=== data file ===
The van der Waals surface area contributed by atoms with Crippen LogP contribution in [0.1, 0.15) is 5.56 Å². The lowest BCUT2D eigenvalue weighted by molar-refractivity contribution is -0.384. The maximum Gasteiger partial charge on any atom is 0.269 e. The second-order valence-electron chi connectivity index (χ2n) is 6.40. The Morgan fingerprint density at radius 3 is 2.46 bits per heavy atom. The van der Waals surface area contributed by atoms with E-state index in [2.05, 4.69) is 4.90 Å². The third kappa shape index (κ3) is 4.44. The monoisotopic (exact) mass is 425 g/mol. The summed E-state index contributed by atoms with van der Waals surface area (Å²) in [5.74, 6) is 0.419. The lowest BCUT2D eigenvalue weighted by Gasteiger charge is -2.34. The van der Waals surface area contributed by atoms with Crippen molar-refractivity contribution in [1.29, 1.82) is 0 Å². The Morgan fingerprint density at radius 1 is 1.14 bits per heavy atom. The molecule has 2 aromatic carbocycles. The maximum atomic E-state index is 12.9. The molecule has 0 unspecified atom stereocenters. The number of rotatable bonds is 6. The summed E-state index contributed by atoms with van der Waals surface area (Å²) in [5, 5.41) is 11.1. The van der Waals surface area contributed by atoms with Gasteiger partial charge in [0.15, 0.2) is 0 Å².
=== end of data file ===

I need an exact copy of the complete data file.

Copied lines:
The van der Waals surface area contributed by atoms with Crippen LogP contribution in [0.1, 0.15) is 5.56 Å². The lowest BCUT2D eigenvalue weighted by molar-refractivity contribution is -0.384. The maximum Gasteiger partial charge on any atom is 0.269 e. The second-order valence-electron chi connectivity index (χ2n) is 6.40. The Morgan fingerprint density at radius 3 is 2.46 bits per heavy atom. The van der Waals surface area contributed by atoms with E-state index in [2.05, 4.69) is 4.90 Å². The third kappa shape index (κ3) is 4.44. The monoisotopic (exact) mass is 425 g/mol. The summed E-state index contributed by atoms with van der Waals surface area (Å²) in [5.74, 6) is 0.419. The lowest BCUT2D eigenvalue weighted by Gasteiger charge is -2.34. The van der Waals surface area contributed by atoms with Crippen molar-refractivity contribution in [1.29, 1.82) is 0 Å². The Morgan fingerprint density at radius 1 is 1.14 bits per heavy atom. The molecule has 2 aromatic carbocycles. The maximum atomic E-state index is 12.9. The molecule has 0 unspecified atom stereocenters. The number of rotatable bonds is 6. The summed E-state index contributed by atoms with van der Waals surface area (Å²) in [5, 5.41) is 11.1. The van der Waals surface area contributed by atoms with Gasteiger partial charge in [0.15, 0.2) is 0 Å².